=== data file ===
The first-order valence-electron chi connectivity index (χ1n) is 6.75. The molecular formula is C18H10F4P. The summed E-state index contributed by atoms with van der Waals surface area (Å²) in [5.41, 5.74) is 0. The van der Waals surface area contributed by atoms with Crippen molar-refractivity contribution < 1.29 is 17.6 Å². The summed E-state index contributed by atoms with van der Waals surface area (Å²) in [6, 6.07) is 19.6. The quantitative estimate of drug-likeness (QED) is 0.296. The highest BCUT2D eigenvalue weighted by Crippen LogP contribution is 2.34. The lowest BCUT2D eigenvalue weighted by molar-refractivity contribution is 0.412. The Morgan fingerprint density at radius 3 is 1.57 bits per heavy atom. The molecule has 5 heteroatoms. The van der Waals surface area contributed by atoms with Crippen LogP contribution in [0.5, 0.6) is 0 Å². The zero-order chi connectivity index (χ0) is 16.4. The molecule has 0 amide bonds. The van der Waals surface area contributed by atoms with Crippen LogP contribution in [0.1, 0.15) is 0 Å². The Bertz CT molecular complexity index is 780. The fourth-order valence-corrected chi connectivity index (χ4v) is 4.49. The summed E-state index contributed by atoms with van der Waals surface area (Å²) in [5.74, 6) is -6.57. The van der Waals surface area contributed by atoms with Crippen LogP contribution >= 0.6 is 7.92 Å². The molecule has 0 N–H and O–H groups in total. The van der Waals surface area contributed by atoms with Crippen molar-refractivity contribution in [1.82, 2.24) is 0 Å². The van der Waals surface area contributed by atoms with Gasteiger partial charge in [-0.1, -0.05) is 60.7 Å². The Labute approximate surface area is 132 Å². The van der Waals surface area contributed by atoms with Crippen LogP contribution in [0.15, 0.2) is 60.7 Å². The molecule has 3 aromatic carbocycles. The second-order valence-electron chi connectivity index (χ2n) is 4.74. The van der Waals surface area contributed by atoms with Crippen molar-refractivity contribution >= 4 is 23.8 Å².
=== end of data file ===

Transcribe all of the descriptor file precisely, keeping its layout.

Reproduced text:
The first-order valence-electron chi connectivity index (χ1n) is 6.75. The molecular formula is C18H10F4P. The summed E-state index contributed by atoms with van der Waals surface area (Å²) in [5.41, 5.74) is 0. The van der Waals surface area contributed by atoms with Crippen molar-refractivity contribution < 1.29 is 17.6 Å². The summed E-state index contributed by atoms with van der Waals surface area (Å²) in [6, 6.07) is 19.6. The quantitative estimate of drug-likeness (QED) is 0.296. The highest BCUT2D eigenvalue weighted by Crippen LogP contribution is 2.34. The lowest BCUT2D eigenvalue weighted by molar-refractivity contribution is 0.412. The Morgan fingerprint density at radius 3 is 1.57 bits per heavy atom. The molecule has 5 heteroatoms. The van der Waals surface area contributed by atoms with Crippen LogP contribution in [0.5, 0.6) is 0 Å². The zero-order chi connectivity index (χ0) is 16.4. The molecule has 0 amide bonds. The van der Waals surface area contributed by atoms with Crippen LogP contribution in [0.1, 0.15) is 0 Å². The Bertz CT molecular complexity index is 780. The fourth-order valence-corrected chi connectivity index (χ4v) is 4.49. The summed E-state index contributed by atoms with van der Waals surface area (Å²) in [5.74, 6) is -6.57. The van der Waals surface area contributed by atoms with Crippen LogP contribution >= 0.6 is 7.92 Å². The molecule has 0 N–H and O–H groups in total. The van der Waals surface area contributed by atoms with Crippen molar-refractivity contribution in [1.82, 2.24) is 0 Å². The van der Waals surface area contributed by atoms with Gasteiger partial charge in [-0.1, -0.05) is 60.7 Å². The Labute approximate surface area is 132 Å². The van der Waals surface area contributed by atoms with Crippen LogP contribution in [0.15, 0.2) is 60.7 Å². The molecule has 3 aromatic carbocycles. The second-order valence-electron chi connectivity index (χ2n) is 4.74. The van der Waals surface area contributed by atoms with Crippen molar-refractivity contribution >= 4 is 23.8 Å².